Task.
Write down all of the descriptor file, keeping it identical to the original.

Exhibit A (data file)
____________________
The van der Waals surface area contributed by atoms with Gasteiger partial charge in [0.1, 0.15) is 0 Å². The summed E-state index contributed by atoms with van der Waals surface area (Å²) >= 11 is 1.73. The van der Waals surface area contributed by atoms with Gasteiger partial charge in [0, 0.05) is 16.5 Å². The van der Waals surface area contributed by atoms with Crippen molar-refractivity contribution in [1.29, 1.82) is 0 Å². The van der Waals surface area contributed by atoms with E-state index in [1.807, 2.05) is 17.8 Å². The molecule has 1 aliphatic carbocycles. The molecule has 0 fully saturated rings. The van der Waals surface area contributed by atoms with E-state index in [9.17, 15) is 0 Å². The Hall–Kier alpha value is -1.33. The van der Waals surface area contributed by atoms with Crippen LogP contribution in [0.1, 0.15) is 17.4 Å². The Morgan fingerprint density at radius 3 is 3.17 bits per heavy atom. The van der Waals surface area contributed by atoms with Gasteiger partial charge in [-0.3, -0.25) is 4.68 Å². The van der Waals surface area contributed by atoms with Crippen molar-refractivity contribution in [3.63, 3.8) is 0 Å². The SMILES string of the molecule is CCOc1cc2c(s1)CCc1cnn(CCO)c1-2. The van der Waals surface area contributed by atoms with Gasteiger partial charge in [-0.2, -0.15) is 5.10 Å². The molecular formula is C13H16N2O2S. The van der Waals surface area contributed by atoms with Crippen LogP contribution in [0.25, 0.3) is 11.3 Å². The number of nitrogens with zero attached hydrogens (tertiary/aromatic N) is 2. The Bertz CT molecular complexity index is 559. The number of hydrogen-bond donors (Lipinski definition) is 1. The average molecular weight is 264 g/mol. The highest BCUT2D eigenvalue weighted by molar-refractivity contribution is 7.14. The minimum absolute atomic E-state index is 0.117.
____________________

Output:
The van der Waals surface area contributed by atoms with Gasteiger partial charge in [0.1, 0.15) is 0 Å². The summed E-state index contributed by atoms with van der Waals surface area (Å²) >= 11 is 1.73. The van der Waals surface area contributed by atoms with Gasteiger partial charge in [0, 0.05) is 16.5 Å². The van der Waals surface area contributed by atoms with Crippen molar-refractivity contribution in [1.29, 1.82) is 0 Å². The van der Waals surface area contributed by atoms with E-state index in [1.807, 2.05) is 17.8 Å². The molecule has 1 aliphatic carbocycles. The molecule has 0 fully saturated rings. The van der Waals surface area contributed by atoms with E-state index in [9.17, 15) is 0 Å². The Hall–Kier alpha value is -1.33. The van der Waals surface area contributed by atoms with Crippen LogP contribution in [0.1, 0.15) is 17.4 Å². The Morgan fingerprint density at radius 3 is 3.17 bits per heavy atom. The van der Waals surface area contributed by atoms with Gasteiger partial charge in [-0.3, -0.25) is 4.68 Å². The van der Waals surface area contributed by atoms with Crippen molar-refractivity contribution in [3.63, 3.8) is 0 Å². The SMILES string of the molecule is CCOc1cc2c(s1)CCc1cnn(CCO)c1-2. The van der Waals surface area contributed by atoms with Gasteiger partial charge in [-0.2, -0.15) is 5.10 Å². The molecular formula is C13H16N2O2S. The van der Waals surface area contributed by atoms with Crippen LogP contribution in [0.25, 0.3) is 11.3 Å². The number of nitrogens with zero attached hydrogens (tertiary/aromatic N) is 2. The Bertz CT molecular complexity index is 559. The number of hydrogen-bond donors (Lipinski definition) is 1. The average molecular weight is 264 g/mol. The highest BCUT2D eigenvalue weighted by molar-refractivity contribution is 7.14. The minimum absolute atomic E-state index is 0.117.